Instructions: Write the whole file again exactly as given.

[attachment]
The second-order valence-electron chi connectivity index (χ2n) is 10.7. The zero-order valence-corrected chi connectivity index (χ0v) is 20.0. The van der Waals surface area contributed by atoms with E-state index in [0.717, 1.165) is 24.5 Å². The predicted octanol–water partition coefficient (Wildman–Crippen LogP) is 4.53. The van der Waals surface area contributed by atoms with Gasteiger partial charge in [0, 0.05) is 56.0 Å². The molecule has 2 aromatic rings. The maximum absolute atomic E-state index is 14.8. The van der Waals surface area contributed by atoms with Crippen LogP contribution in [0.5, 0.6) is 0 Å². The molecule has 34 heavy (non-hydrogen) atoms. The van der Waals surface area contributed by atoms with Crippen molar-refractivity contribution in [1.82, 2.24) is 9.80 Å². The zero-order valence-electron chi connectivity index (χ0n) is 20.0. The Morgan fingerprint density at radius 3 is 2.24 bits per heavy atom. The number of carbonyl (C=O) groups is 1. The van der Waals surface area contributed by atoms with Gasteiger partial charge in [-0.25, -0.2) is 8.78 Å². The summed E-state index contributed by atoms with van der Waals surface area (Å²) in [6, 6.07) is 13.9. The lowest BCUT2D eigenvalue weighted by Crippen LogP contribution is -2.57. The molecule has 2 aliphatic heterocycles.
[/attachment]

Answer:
The second-order valence-electron chi connectivity index (χ2n) is 10.7. The zero-order valence-corrected chi connectivity index (χ0v) is 20.0. The van der Waals surface area contributed by atoms with E-state index in [0.717, 1.165) is 24.5 Å². The predicted octanol–water partition coefficient (Wildman–Crippen LogP) is 4.53. The van der Waals surface area contributed by atoms with Gasteiger partial charge in [0, 0.05) is 56.0 Å². The molecule has 2 aromatic rings. The maximum absolute atomic E-state index is 14.8. The van der Waals surface area contributed by atoms with Crippen LogP contribution in [0.5, 0.6) is 0 Å². The molecule has 34 heavy (non-hydrogen) atoms. The van der Waals surface area contributed by atoms with Crippen molar-refractivity contribution in [1.82, 2.24) is 9.80 Å². The zero-order valence-electron chi connectivity index (χ0n) is 20.0. The Morgan fingerprint density at radius 3 is 2.24 bits per heavy atom. The number of carbonyl (C=O) groups is 1. The van der Waals surface area contributed by atoms with Gasteiger partial charge in [-0.25, -0.2) is 8.78 Å². The summed E-state index contributed by atoms with van der Waals surface area (Å²) in [6, 6.07) is 13.9. The lowest BCUT2D eigenvalue weighted by Crippen LogP contribution is -2.57. The molecule has 2 aliphatic heterocycles.